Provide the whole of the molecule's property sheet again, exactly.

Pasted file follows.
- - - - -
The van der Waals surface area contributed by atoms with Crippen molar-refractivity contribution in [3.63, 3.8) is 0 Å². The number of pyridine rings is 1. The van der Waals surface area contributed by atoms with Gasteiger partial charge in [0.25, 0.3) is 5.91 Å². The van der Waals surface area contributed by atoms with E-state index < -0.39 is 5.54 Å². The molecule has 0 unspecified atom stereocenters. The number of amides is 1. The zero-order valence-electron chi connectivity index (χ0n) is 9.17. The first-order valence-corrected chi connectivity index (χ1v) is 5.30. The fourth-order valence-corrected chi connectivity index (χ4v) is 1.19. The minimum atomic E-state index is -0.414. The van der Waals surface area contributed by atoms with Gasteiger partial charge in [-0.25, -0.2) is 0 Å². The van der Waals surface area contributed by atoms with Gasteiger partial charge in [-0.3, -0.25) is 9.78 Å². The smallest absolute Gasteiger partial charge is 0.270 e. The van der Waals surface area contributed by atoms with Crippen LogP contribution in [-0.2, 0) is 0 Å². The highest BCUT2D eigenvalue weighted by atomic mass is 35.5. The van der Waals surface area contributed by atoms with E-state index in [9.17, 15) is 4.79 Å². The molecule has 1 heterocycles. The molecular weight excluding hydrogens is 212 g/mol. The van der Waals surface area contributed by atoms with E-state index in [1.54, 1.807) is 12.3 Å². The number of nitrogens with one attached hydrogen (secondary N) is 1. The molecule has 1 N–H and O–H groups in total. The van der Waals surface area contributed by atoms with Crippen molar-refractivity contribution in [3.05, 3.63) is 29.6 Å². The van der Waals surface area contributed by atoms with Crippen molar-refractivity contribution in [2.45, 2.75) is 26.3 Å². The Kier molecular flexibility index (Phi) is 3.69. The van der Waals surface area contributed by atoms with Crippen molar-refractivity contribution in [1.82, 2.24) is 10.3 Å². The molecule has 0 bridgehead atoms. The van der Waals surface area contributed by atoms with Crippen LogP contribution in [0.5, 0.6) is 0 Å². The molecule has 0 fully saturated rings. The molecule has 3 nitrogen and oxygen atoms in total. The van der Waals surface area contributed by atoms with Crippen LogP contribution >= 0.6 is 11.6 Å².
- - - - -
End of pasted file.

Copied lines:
The van der Waals surface area contributed by atoms with Crippen molar-refractivity contribution in [3.63, 3.8) is 0 Å². The number of pyridine rings is 1. The van der Waals surface area contributed by atoms with Gasteiger partial charge in [0.25, 0.3) is 5.91 Å². The van der Waals surface area contributed by atoms with E-state index < -0.39 is 5.54 Å². The molecule has 0 unspecified atom stereocenters. The number of amides is 1. The zero-order valence-electron chi connectivity index (χ0n) is 9.17. The first-order valence-corrected chi connectivity index (χ1v) is 5.30. The fourth-order valence-corrected chi connectivity index (χ4v) is 1.19. The minimum atomic E-state index is -0.414. The van der Waals surface area contributed by atoms with Gasteiger partial charge in [-0.25, -0.2) is 0 Å². The van der Waals surface area contributed by atoms with Gasteiger partial charge in [-0.3, -0.25) is 9.78 Å². The smallest absolute Gasteiger partial charge is 0.270 e. The van der Waals surface area contributed by atoms with Crippen LogP contribution in [-0.2, 0) is 0 Å². The highest BCUT2D eigenvalue weighted by atomic mass is 35.5. The van der Waals surface area contributed by atoms with E-state index in [9.17, 15) is 4.79 Å². The molecule has 1 heterocycles. The molecular weight excluding hydrogens is 212 g/mol. The van der Waals surface area contributed by atoms with E-state index in [1.54, 1.807) is 12.3 Å². The number of nitrogens with one attached hydrogen (secondary N) is 1. The molecule has 1 N–H and O–H groups in total. The van der Waals surface area contributed by atoms with Crippen molar-refractivity contribution in [3.05, 3.63) is 29.6 Å². The van der Waals surface area contributed by atoms with Crippen molar-refractivity contribution in [2.45, 2.75) is 26.3 Å². The Kier molecular flexibility index (Phi) is 3.69. The van der Waals surface area contributed by atoms with Crippen molar-refractivity contribution in [1.82, 2.24) is 10.3 Å². The molecule has 0 bridgehead atoms. The van der Waals surface area contributed by atoms with Crippen LogP contribution in [0.5, 0.6) is 0 Å². The molecule has 0 fully saturated rings. The molecule has 3 nitrogen and oxygen atoms in total. The van der Waals surface area contributed by atoms with Crippen LogP contribution >= 0.6 is 11.6 Å².